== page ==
The History of Stuarts Town
Stuarts Town, 1684
"Some deputies from Scotland came here to look at the country which pleased them very much; they bought two counties, or provinces, and are preparing to bring over 10,000 people to settle them; I have no doubt that a number of others will follow shortly, people arrive every day from all parts to inhabit this country. That will make Carolina powerful and flourishing in a very short time."
- Louis Thibou, Huguenot refugee in Charles Town, 1683
In October of 1684, roughly 150 Scottish colonists landed at Charles Towne on board a commercial vessel, the Carolina Merchant. They were the first of three ships bound for the colonies, in hopes of establishing what they thought would be a permanent settlement composed of people fleeing religious persecution in their homeland.
One month later, on November 2, 1684, a group of 51 settlers led by William Dunlop and Lord Cardross disembarked on Port Royal Island. A town was surveyed with 220 house lots with garden space and an additional 50-acre farm tract assigned to each household. These lots were taken up slowly; these immigrants encountered many challenges in their transport across the Atlantic, and still others once they arrived in Charles Towne (present-day Charleston).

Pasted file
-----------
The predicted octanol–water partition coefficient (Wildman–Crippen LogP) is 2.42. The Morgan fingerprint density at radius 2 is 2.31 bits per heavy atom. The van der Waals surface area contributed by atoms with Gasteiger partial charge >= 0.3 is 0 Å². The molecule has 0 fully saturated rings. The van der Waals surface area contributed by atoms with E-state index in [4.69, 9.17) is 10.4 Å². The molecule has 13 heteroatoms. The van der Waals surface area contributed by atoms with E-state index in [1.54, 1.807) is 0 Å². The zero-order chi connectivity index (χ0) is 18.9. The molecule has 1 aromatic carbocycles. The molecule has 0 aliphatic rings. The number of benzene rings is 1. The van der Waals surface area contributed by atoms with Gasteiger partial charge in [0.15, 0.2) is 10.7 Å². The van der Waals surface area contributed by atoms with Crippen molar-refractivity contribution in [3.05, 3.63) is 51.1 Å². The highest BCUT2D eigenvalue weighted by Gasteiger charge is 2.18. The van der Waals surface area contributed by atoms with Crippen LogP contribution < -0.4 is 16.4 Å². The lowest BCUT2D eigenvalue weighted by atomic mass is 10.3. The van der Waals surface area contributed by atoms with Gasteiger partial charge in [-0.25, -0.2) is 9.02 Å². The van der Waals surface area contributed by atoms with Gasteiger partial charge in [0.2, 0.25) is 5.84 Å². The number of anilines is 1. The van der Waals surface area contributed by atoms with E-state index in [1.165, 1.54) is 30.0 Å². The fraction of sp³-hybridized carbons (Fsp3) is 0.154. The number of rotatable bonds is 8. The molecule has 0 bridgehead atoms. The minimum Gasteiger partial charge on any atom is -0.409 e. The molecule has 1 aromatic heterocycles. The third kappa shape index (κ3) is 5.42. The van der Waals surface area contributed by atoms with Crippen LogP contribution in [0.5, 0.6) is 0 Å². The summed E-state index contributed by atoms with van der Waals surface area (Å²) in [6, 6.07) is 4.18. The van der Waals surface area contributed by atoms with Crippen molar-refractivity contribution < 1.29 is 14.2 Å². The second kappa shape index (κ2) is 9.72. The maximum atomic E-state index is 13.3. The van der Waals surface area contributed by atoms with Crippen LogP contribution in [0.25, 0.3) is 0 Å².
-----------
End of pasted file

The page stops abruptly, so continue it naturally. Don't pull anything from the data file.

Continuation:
Within a year 41 house lots were taken up with an additional unknown number claimed in the second year of occupation. A church was constructed first, followed by a home for Henry Erskine, Lord Cardross, the leader of the settlement. The minister’s dwelling followed before any other work was done. A fort was built for defense, because there was always the threat of attack by Carolina’s enemies, the Spaniards, who resided in St. Augustine some 200 miles to the south. An unknown number of houses were then built with some reported to be as “good as in all Charlestoun.”